The range continues as the Al Hajar ash Sharqi (Eastern Al Hajar) Mountains for more than 500 kilometres into Oman. The mountain slopes tend to run right to the shore.
Nevertheless, there are small harbours at Diba al Hisn, Kalba, and Khor Fakkan on the Gulf of Oman. In the vicinity of Fujeirah, where the mountains do not approach the coast, there are sandy beaches.
Cities with skyscrapers… a sophisticated network of highways criss-crossing the country cars zooming about… tree-lined boulevards… magnificent shopping malls… fun parks… a communication network that can be the envy of any country…. all lie side by side with the silent desert, wind towers and camels… much has changed within so short a time… if ever there was an ode to progress, the United Arab Emirates would be it.
A taste of Arabia with a cosmopolitan lifestyle. In Dubai you'll find year round sunshine and un-crowded, clean sandy beaches. In this crime-free society you'll find a very warm, welcoming team and society awaiting you in Dubai. While shopping may not be high on your list, you will find Dubai's tax free markets means bargains galore. Attractive traditional Middle Eastern gifts - coffee pots, rugs, silverware, jewelry, brass, and one of the world's greatest gold trading centers offering unbeatable value. Hong Kong is no longer able to compete with Dubai with the wide selection of international brand name products such as audio equipment, VCRs, cameras, watches, fashions, perfumes and more – do not forget the award-winning Dubai Duty Free at the airport.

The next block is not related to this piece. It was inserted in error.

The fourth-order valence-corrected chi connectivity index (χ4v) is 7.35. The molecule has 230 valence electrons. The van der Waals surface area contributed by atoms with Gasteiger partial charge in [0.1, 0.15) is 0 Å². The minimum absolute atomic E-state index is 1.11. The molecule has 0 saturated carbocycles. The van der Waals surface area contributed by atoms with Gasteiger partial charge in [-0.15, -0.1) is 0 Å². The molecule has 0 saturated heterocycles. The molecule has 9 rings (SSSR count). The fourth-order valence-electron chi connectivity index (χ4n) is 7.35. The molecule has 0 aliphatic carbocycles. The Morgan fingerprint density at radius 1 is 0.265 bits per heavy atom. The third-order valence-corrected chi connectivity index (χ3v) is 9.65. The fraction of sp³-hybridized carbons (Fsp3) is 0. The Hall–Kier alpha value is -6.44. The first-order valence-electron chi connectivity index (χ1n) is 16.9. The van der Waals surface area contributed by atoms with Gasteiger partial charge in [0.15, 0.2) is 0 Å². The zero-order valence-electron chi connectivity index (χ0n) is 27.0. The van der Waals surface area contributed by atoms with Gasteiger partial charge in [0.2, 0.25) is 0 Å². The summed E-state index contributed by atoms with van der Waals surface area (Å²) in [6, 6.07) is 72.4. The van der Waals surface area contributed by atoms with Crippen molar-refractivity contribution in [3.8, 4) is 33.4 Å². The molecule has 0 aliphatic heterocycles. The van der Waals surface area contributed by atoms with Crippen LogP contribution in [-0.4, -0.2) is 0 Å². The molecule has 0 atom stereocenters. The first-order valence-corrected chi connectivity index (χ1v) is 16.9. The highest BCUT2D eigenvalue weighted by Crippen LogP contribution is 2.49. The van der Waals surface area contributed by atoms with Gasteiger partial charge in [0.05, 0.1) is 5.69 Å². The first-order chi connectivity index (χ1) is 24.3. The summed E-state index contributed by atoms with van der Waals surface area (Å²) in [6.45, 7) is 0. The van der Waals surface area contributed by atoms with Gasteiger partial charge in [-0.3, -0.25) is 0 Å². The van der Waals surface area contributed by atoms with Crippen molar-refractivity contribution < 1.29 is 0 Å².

UAE has an ancient history. Civilizations flourished here 5000 years ago. Arab tribes who had migrated from different parts of the Arabian Peninsula comprised the community. In the mediaeval times, the Arabian Gulf rose to prime importance as a crossroad between Europe and East Asia which was a big source of supplies of silk and spices to the Europeans. The Portuguese sent their military fleet to capture this strategic position and occupied Sukatra, Muscat, Sahar, Khor Fakkan, Ras-Al-Khaimah and Hormuz Strait. The Portuguese were routed and forced to withdraw after 100 years. Other colonial powers too started competing with each other to gain control over this area. The British wanted to control the sea-routes to safeguard their trade with India. The Qawasim tribe offered fierce resistance to what they saw as an invading foreign power and frequently attacked British ships. The British retaliated by attacking and burning the coastal towns. A unique permanent treaty was signed in 1853 with the British to end fighting in the Gulf. This Perpetual Treaty of Maritime Truce is the only one of its kind in the world. It allowed the British to look after the foreign affairs and external defence of the Trucial States without interfering in the internal affairs of the emirates.